A gnarled root snagged her toes, sent her down into the mud. Ava caught herself with both hands, silt oozing up between her fingers like dough gone chilly and foul with mosquito-laced brine. The ocean was close—she could make it. Ava lunged upright, stripping leg skin on a knob of bark, and ran.
All around her trees pressed in, greedy schoolboys whose long and spindled fingers caught at her arms, her cheeks; she could hear them whisper as she lurched around blackberry thickets and shoved her way between fat bows of pine. Above her head the forest crept across the sky, choked out the sun.
Ava’s heart was all she could hear: the savage pounding of her blood as she forced her legs to churn, whipped the giant northwest ferns out of her face. Her own damned pulse blocked out the wet and rhythmic slaps of feet on undergrowth—her feet, and--
No. The ocean. She could smell it, taste the salt against her tongue with each sobbing breath; she could feel the frantic smash of waves even if she couldn’t hear, but no, she could, she could hear—there! A crash, another--
Behind her the forest thrashed and boiled, tree limbs snapping in the wake of something massive. Ava stepped hard on a jagged spear of rock or oak that pierced her sock and stuck inside the pad of her right foot; she couldn’t stop the scream but caught herself against a sapling before she hit the rotting leaves again. For one awful, breathless moment Ava felt her brain go still and shrieking voiceless like the painting, frozen in the no-man’s-land of Get it out! and Run!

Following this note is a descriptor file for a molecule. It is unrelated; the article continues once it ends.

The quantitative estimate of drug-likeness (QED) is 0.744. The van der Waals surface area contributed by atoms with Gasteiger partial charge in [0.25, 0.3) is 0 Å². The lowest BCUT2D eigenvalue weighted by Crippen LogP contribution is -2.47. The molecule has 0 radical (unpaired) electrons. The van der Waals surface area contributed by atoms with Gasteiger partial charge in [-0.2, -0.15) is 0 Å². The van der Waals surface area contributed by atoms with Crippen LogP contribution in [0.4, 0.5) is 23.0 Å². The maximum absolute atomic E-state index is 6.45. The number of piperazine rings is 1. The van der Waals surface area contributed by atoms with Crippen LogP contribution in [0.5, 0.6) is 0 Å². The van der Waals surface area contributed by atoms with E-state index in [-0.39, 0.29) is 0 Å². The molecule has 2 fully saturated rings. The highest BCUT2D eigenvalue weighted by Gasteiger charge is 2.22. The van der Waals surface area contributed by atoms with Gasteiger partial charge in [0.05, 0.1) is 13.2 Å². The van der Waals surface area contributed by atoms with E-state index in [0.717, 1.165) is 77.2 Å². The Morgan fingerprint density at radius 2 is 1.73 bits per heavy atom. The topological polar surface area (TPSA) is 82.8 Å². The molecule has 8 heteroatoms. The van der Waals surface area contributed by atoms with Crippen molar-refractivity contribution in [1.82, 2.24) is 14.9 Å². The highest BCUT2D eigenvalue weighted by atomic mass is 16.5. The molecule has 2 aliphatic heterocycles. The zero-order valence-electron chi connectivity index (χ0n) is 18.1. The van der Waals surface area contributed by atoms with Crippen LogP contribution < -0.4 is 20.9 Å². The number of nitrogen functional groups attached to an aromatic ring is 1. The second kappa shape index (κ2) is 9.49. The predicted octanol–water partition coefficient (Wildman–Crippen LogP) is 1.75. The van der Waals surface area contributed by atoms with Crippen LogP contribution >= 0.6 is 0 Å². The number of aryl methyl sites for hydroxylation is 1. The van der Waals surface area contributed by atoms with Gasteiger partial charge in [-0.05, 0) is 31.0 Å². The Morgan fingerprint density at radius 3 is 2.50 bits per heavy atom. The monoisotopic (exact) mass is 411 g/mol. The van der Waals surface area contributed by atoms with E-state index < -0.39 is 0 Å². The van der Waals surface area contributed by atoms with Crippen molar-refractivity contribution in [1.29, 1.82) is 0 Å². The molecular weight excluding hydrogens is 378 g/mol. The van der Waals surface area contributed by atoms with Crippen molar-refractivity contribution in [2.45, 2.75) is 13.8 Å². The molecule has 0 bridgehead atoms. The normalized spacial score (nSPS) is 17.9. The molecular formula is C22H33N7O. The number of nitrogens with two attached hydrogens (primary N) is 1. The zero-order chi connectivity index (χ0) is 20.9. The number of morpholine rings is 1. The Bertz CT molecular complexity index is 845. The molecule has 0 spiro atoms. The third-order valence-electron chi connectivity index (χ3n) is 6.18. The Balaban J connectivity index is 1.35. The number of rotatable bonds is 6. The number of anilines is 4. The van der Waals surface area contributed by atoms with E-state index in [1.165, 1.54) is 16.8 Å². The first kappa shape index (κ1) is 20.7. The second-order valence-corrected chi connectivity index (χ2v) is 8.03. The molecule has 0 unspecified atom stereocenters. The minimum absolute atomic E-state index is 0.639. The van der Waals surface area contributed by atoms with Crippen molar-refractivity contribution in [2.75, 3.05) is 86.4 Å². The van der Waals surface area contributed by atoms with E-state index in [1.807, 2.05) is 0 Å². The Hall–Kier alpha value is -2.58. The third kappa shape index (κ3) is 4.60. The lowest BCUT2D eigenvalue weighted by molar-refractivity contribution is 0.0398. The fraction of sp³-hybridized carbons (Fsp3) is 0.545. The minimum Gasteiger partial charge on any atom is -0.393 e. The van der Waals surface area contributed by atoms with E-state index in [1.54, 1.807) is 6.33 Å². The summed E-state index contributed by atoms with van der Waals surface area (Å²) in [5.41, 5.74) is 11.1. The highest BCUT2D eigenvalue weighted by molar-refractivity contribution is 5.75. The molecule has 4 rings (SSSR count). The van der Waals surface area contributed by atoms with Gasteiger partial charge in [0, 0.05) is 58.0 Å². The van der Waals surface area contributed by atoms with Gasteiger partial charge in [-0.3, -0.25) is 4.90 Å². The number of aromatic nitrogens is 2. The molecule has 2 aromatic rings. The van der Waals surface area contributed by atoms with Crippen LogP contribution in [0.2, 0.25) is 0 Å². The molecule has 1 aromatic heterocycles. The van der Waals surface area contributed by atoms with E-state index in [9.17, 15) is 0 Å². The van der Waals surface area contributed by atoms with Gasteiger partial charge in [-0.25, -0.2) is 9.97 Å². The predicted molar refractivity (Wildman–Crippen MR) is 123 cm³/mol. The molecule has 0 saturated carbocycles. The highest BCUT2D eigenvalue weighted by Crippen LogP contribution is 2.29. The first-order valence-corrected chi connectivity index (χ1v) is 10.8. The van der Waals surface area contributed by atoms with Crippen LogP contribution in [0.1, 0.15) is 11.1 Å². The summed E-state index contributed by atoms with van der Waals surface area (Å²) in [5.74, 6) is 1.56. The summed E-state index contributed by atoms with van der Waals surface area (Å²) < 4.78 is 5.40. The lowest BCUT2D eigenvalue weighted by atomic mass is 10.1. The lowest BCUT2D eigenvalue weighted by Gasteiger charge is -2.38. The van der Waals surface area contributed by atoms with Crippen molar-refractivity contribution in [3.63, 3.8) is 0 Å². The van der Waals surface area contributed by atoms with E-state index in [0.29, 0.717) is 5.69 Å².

Then she bent and yanked a granite spur the length of her thumb from the ball of her foot. Ava dropped the spur and hurtled forwards, her stomach scrambling for her throat. If she could make the bluff—if she could only clear the trees—get out, get out--
It came on her like thunder, like trains, like any other stupid metaphor for something too big and too hungry and not at all like any useless human words.
The bear exploded from the left, a flood of fur and teeth and fetid, fish-scaled breath. One moment she was on her feet, racing for the sound of waves and the steep cliff dotted with tiny caves and ledges where a desperate girl might hide, and the next Ava was not so much a girl as a chunk of termite-eaten wood, hurled into the ground so hard her mouth gushed blood where her inner cheek had been.
She had time to look up, to see it blocking out the canopy in a smear of brown and red. The grizzly’s teeth came down.
That night, rain. First a drizzle and then, briefly, a downpour. Enough to work beneath the fragile roots of two young birches on the bluff and send them sloughing down into the water. With the loamy slope came a torn and broken thing in denim and plaid, which caught on a shallow outcrop. Hours later it slipped into the sea.